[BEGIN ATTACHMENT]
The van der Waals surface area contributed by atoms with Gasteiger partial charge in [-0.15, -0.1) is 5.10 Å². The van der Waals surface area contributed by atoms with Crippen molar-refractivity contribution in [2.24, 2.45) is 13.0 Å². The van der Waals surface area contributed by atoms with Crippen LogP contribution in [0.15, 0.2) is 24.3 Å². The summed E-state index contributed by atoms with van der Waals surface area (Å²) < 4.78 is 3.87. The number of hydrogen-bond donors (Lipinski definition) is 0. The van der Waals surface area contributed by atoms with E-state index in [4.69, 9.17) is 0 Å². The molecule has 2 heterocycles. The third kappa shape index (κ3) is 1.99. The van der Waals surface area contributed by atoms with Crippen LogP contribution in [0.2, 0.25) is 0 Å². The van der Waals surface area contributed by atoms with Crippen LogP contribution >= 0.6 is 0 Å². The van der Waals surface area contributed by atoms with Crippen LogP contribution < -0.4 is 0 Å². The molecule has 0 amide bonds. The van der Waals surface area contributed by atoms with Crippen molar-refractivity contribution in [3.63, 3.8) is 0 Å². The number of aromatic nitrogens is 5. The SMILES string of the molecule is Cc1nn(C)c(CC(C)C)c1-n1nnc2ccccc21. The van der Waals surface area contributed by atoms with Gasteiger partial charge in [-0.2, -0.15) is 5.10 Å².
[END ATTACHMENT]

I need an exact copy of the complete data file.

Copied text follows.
The van der Waals surface area contributed by atoms with Gasteiger partial charge in [-0.15, -0.1) is 5.10 Å². The van der Waals surface area contributed by atoms with Crippen molar-refractivity contribution in [2.24, 2.45) is 13.0 Å². The van der Waals surface area contributed by atoms with Crippen LogP contribution in [0.15, 0.2) is 24.3 Å². The summed E-state index contributed by atoms with van der Waals surface area (Å²) < 4.78 is 3.87. The number of hydrogen-bond donors (Lipinski definition) is 0. The van der Waals surface area contributed by atoms with E-state index in [4.69, 9.17) is 0 Å². The molecule has 2 heterocycles. The third kappa shape index (κ3) is 1.99. The van der Waals surface area contributed by atoms with Crippen LogP contribution in [0.2, 0.25) is 0 Å². The van der Waals surface area contributed by atoms with Crippen LogP contribution >= 0.6 is 0 Å². The van der Waals surface area contributed by atoms with Crippen LogP contribution < -0.4 is 0 Å². The molecule has 0 amide bonds. The van der Waals surface area contributed by atoms with Crippen molar-refractivity contribution in [3.63, 3.8) is 0 Å². The number of aromatic nitrogens is 5. The SMILES string of the molecule is Cc1nn(C)c(CC(C)C)c1-n1nnc2ccccc21. The van der Waals surface area contributed by atoms with Gasteiger partial charge in [-0.2, -0.15) is 5.10 Å².